What a challenge! Pastoral spouses are not the only ones held hostage to the expectations of a constituency. Anyone who is considered high-profile is held up to the light of expectations. And different strategies can be used to deal with expectations. Some people complain about the expectations. Others feel sorry for themselves,grow ugly personalities, or even hate the ministry. The better way is to sift the expectations, separating the realistic ones from the unrealistic ones and discarding the unrealistic ones.

It may be helpful to discuss troubling expectations with your spouse. Above all, lean on God to help you handle them. He is your Counselor and Guide. Ask Him to bring joy into your life. Then move on in His strength.


When was the last time we asked our spouses about their expectations of us? Too often we predict or imagine what their expectations are and try to meet them. Perhaps we try too hard. Could it be that we may be trying to fulfill nonexistent expectations? Since we are not mind readers, why not ask our spouses what their expectations are? This is a good starter for a dialogue. Pastoral couples are often so busy that they rarely take the time to open their hearts to each other.

Here are a few simple questions you can ask your pastoral spouse.: 1. What am I doing in our ministry that you like? 2. What would you like me to do better? 3. How can we work on this together?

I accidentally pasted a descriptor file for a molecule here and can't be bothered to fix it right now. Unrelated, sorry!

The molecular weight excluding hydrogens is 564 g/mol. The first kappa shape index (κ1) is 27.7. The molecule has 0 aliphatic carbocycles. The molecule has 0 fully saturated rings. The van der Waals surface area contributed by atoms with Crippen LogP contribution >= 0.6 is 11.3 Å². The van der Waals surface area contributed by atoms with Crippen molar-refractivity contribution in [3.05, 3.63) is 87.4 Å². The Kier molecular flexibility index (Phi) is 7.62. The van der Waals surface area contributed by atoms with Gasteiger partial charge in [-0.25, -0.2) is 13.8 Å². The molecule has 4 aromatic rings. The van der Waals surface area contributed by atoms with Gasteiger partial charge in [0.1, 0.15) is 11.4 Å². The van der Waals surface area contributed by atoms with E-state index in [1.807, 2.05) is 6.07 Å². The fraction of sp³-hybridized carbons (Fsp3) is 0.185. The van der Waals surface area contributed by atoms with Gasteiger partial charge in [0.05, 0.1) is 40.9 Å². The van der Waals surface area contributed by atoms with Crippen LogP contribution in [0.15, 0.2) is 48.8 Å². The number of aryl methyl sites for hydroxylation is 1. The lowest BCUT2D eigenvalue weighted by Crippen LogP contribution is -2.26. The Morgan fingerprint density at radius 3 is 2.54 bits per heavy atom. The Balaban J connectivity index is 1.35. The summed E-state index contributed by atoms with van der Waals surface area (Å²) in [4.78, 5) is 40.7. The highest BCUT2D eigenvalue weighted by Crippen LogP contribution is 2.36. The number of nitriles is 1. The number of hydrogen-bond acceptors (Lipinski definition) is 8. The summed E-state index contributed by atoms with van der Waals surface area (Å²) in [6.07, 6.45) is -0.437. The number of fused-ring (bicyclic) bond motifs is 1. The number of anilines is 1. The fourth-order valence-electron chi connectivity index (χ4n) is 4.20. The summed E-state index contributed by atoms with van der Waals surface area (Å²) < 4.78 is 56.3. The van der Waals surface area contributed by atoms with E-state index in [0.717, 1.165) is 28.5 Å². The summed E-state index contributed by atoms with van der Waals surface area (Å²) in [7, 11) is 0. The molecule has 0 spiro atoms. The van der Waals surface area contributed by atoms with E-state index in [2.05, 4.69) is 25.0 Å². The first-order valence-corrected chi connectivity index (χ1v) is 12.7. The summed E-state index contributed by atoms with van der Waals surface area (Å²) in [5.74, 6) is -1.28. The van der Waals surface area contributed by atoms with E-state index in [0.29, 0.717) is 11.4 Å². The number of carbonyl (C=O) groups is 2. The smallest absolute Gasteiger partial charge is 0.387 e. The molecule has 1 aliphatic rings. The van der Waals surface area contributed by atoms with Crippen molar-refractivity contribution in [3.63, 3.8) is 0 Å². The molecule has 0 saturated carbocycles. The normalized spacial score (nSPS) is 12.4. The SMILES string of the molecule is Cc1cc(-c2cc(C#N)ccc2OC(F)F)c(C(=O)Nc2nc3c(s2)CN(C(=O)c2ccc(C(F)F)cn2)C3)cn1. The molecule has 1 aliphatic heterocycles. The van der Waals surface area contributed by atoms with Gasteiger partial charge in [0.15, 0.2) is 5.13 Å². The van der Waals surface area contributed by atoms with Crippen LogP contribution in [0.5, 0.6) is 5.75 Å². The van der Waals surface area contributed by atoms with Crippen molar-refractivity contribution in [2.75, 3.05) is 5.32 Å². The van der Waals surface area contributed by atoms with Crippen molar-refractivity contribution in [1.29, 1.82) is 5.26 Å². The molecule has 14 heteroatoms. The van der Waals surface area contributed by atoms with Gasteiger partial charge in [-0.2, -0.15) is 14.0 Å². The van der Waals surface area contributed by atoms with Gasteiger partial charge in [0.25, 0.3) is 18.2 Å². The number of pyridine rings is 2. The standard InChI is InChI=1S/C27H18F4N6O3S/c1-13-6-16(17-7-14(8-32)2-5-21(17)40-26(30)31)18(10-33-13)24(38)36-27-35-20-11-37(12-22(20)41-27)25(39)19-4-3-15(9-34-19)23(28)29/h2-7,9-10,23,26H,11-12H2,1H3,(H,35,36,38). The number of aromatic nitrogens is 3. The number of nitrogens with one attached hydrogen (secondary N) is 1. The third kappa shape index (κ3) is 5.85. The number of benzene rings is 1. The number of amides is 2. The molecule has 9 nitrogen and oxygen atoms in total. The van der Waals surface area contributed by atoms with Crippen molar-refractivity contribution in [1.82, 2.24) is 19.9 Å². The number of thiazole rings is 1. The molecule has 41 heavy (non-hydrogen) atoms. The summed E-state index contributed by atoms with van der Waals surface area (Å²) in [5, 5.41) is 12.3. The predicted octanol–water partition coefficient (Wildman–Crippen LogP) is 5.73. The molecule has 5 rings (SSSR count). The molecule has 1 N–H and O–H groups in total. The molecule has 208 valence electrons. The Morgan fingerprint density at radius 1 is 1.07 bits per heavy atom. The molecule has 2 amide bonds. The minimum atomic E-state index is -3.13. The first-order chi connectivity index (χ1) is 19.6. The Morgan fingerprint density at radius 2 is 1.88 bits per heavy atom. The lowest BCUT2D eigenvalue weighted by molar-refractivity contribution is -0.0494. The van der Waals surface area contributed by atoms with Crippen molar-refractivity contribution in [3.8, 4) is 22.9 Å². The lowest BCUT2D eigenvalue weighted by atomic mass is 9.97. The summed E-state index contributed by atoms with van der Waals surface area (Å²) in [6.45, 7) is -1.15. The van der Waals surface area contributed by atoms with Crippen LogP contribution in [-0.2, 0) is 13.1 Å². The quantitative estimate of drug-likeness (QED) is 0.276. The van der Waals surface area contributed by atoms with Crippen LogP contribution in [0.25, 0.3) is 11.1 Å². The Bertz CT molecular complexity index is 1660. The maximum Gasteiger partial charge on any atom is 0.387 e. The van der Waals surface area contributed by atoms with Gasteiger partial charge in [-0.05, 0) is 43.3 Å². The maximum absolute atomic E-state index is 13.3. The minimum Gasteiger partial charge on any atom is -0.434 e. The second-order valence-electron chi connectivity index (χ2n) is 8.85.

Be sure to pray before you embark on this dialogue. The right thing for this discussion is also crucial. You will not want to have this dialogue after your husband returns home exhausted after a grueling committee or board meeting.


God's expectations are the most reasonable and realistic. He requires us to spend quality time with Him and to share His love with others. "And he ordained twelve, that they should be with him, and that he might send them forth to preach." (Mark 3:!4). He prepares us to meet His expectations by providing resources, instruction, and hope. Our Father is rich in resources, and His unrivaled wisdom can help us meet the challenge of expectations. "Now unto the King eternal, immortal, invisible, the only wise God, be honour and glory for ever and ever" (1 Timothy 1:17).

God's expectations are laced with potent instructions. We are not left to flounder in ignorance. Claim God's promise for instruction: "I will instruct thee and teach thee in the way which thou shalt go: I will guide thee with mine eye” (Psalm 32:8).

God's expectations are also undergirded with hope. Earthly expectations can sometimes be threatened with futility. But with our goals and dreams in God's hands, and with our lives intertwined with His, there is authentic hope: "Christ in you, the hope of glory" (Colossians 1:27).

What is even better is that God's expectations are tied to an eternal reward! Let us not allow earthly expectations to strangle us. Let us focus on God's expectations. They are the most important. Who would not want eternal life, with a mansion, a robe, and a crown?

* Unless otherwise indicated, Bible texts are from the King James Version.

Gloria Trotman, Ph.D, is a retired pastor's wife of more than 40 years. She and her husband, Pastor Jansen Trotman, live in Texas, U.S.A.